Sony delivers profit growth as SPE and gaming revenue decline

Earnings increases in music did not offset declines in movies and TV and games from Japanese electronics and entertainment giant Sony Group. But, overall, the group was able to post a 9% increase in net profit for the three months to June.

In the period from April to June 2021, representing the first quarter of its 2021-2022 fiscal year, Sony Group achieved sales of 2.25 trillion yen ($20.5 billion, using a rate of US dollar to Japanese yen conversion of $1 = 109.5 JPY), a gain of 15%. Net profit rose from 194 billion yen to 212 billion yen ($1.93 billion). Earnings per share rose 8.9% to 169.22 JPY.

The music segment saw profits jump from 35.6 billion yen ($325 million) to 55.4 billion yen ($506 million) on revenue that rose from 177 billion yen to 255 billion yen ($2.32 billion).

The pictures division (which covers cinema, network television and television production) posted profits of 25.4 billion yen, compared with 27.0 billion yen in the equivalent quarter last year. The company also reported US dollar operating profit of $232 million on revenue of $1.87 billion, compared to a previous operating profit of $251 million on revenue of $1.63 billion. dollars.

Games and network services saw higher quarterly sales but lower profits. Revenue was 616 billion yen ($5.62 billion), down from 606 billion yen. Operating profit was 83.3 billion yen ($759 million), down from 124 billion yen.

In notes accompanying the financial statements, Sony said the music division saw stronger sales for recorded music and music publishing, driven by gains from paid subscription streaming services, ad-supported music streaming and to a physical media rebound. The segment also includes Sony’s Japanese anime business, which was boosted by physical media revenue from the blockbuster movie “Demon Slayer The Movie: Mugen Train.”

The result of splitting the footage was mixed. It benefited from higher sales for media networks due to higher advertising and subscription revenue, higher theatrical film sales and an increase in television licensing revenue. But these were offset by lower sales to home entertainment due to limited theatrical releases from the previous year and lower revenues from television productions.

During the quarter, SPE recorded $169 million in box office gross worldwide, from three films: “The Unholy”, “Here Today” and “Peter Rabbit 2: The Runaway”.

For the full year, the group revised upwards its profit forecast for the images division, and shaded its forecast for the division’s turnover.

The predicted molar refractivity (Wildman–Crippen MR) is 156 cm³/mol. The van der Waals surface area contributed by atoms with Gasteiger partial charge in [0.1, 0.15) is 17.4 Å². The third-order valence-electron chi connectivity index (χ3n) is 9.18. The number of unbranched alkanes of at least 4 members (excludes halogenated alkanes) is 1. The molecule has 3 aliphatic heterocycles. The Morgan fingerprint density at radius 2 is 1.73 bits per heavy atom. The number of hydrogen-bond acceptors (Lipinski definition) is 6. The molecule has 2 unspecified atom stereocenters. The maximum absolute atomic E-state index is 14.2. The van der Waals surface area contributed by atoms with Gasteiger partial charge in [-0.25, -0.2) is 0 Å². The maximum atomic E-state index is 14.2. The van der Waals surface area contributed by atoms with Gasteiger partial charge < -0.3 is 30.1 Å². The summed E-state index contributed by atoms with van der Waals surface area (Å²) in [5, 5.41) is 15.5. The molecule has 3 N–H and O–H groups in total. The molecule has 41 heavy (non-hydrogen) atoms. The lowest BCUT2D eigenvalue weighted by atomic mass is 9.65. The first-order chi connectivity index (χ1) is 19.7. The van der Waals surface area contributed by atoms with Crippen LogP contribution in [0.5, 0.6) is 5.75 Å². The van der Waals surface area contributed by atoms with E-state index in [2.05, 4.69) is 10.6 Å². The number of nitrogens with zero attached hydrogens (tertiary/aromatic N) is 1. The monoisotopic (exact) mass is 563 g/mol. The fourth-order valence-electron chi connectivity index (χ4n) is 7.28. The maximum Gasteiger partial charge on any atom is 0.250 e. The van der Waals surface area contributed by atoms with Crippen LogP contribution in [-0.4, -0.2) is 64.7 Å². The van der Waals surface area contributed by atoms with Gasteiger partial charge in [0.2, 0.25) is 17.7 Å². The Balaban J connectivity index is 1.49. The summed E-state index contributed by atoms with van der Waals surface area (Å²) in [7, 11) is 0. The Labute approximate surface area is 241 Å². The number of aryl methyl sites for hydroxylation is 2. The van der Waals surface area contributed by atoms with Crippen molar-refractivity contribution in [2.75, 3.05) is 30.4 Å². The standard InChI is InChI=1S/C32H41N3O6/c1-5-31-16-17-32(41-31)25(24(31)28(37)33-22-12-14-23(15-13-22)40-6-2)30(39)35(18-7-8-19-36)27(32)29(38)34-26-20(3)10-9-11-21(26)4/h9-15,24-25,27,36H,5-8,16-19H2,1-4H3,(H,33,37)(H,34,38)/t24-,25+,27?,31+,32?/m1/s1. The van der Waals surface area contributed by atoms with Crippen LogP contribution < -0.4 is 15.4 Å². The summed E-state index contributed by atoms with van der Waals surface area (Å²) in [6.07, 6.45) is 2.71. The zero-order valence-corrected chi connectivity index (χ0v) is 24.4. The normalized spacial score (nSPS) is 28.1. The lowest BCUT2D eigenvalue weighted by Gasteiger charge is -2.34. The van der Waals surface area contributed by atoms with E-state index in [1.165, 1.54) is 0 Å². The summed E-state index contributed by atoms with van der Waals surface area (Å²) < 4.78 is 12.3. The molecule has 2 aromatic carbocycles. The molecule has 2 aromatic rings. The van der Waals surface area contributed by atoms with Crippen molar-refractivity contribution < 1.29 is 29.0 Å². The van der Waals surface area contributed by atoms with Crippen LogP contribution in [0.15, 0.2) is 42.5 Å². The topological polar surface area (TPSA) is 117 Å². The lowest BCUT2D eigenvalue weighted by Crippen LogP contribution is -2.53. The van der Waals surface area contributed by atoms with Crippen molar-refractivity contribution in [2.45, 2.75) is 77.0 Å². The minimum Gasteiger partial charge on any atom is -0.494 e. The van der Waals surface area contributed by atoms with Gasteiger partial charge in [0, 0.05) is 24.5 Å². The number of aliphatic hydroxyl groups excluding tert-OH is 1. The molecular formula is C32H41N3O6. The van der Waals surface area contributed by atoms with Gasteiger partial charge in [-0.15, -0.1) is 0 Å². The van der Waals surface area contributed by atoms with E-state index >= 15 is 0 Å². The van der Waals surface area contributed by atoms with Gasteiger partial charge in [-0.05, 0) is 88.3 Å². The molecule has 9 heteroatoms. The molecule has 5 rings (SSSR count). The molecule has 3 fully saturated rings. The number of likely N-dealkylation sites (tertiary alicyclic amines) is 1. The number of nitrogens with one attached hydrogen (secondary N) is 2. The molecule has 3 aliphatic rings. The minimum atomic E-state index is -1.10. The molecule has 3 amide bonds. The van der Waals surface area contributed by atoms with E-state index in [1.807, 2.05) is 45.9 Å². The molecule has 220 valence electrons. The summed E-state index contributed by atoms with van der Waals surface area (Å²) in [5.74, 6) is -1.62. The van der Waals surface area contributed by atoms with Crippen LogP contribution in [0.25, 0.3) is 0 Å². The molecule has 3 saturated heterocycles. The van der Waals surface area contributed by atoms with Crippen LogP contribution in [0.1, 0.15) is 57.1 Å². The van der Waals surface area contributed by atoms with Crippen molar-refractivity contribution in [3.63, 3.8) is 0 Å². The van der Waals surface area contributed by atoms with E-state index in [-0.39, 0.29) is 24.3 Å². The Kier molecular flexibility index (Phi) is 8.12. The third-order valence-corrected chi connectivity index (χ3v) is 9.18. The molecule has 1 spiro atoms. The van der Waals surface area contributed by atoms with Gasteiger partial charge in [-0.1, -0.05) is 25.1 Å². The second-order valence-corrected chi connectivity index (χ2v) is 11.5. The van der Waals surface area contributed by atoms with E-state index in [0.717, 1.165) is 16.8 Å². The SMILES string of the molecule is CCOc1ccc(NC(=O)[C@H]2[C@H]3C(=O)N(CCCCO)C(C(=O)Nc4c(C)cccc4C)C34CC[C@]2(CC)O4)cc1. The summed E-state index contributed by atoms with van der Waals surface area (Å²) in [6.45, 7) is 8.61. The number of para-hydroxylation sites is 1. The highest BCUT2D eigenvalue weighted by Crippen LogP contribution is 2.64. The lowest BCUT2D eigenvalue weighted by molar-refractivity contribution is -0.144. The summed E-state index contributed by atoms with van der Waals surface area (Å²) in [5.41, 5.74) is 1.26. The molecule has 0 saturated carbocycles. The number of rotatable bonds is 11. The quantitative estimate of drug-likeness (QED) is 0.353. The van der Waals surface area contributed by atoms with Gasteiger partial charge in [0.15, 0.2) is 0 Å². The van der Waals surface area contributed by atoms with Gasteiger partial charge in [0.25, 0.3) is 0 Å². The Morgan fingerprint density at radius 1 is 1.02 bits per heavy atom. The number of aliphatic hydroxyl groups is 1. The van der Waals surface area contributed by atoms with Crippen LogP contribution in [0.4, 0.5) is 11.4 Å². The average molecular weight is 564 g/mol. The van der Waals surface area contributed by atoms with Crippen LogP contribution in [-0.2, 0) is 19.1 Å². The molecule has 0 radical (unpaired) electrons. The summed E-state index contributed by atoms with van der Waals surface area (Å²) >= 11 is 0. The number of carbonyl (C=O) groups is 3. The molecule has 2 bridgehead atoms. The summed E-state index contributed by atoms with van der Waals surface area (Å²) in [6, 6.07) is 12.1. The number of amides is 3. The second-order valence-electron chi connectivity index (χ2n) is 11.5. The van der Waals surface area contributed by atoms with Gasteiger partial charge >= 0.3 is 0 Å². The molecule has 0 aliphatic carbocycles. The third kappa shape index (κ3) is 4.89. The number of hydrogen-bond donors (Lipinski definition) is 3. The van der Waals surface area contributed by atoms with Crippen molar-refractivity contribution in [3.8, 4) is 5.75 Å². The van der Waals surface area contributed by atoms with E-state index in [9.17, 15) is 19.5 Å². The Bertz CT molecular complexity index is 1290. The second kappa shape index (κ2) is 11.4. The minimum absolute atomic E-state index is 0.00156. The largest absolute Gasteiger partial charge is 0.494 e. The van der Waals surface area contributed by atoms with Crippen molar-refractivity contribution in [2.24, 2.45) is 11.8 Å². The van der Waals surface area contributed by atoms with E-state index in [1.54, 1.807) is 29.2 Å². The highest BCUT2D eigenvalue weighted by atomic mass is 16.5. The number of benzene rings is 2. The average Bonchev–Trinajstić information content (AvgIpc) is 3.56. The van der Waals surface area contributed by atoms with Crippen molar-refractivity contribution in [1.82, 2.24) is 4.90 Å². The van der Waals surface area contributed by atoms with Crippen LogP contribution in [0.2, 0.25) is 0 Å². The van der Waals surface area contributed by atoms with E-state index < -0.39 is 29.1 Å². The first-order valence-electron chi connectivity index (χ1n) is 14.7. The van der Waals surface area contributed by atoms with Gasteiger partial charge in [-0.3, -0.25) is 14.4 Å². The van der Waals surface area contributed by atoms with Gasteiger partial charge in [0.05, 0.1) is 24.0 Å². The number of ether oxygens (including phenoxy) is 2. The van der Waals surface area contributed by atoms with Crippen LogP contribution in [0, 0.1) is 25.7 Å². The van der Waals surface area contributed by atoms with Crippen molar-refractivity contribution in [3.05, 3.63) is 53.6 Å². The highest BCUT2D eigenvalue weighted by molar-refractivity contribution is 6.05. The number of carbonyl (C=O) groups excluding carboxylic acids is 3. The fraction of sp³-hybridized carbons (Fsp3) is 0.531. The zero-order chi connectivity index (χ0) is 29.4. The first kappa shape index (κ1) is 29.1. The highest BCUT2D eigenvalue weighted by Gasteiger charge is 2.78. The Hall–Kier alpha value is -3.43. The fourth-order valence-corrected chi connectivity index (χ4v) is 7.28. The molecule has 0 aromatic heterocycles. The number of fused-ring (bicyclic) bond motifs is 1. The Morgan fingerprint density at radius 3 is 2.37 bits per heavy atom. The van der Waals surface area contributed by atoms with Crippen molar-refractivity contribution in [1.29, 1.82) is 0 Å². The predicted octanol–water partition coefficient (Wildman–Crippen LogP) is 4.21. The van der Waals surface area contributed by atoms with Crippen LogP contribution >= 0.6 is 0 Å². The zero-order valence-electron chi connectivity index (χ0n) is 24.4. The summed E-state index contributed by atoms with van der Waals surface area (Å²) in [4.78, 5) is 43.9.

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The all-important games division benefited from an increase in hardware and peripherals sales and benefited from a useful exchange rate gain. But it suffered from a drop in sales of non-proprietary titles, including add-on content. It also suffered a weakening in its strategic pricing for hardware and sold the PlayStation5 console below its manufacturing cost. Despite these setbacks, Sony has not changed its sales or revenue forecasts for the games division’s annual results.

Sony shares fell 3.5% on the Tokyo Stock Exchange on Wednesday, ahead of the earnings announcement. At the halt of trading, they were valued at 11,050 JPY each. This reduced the year-to-date gain to less than 6%. YoY, shares traded in Tokyo are up 27%.

The past year of media consolidation and the rise of direct-to-consumer streaming operations by the group’s Hollywood rivals have raised many questions about Sony’s strategy in the streaming business and, again, the direction of the whole group.

The group fought back with a pair of smart rights deals that make Sony Pictures Entertainment a key content provider for Netflix and Disney Plus, and with a defiant stance reiterated during their Investor Day presentations in May.

Sony Pictures Entertainment’s film and television operations are not for sale or about to be separated, Sony Group CEO Yoshida Kenichiro said during May presentations. He sees the film and television studio as central to the group’s mission to “fill the world with Kando (the Japanese word for ’emotion’) through the power of creativity and technology”.

Yoshida said that while Sony isn’t launching a mass streaming business, it isn’t turning its back on D2C. “Sony plans to strengthen its initiatives in the service, mobile and social spaces to further expand these communities, and seeks to increase the number of people around the world directly connected to the Sony Group because of their desire to consume entertainment from the current number of around 160 million to 1 billion people,” he said according to notes.

In its May strategy notes, Yoshida said that over the three years to March 2024, Sony plans to allocate 2 trillion yen ($18.4 billion) to “strategic investments and investments in the growth of the IP and DTC businesses; Technology; and share buybacks.

It also plans to “strengthen the PlayStation Now cloud game streaming service and…invest in or partner with external studios.” In late 2020, Sony agreed to acquire anime streaming company Crunchyroll, although the deal remains under review by US regulators.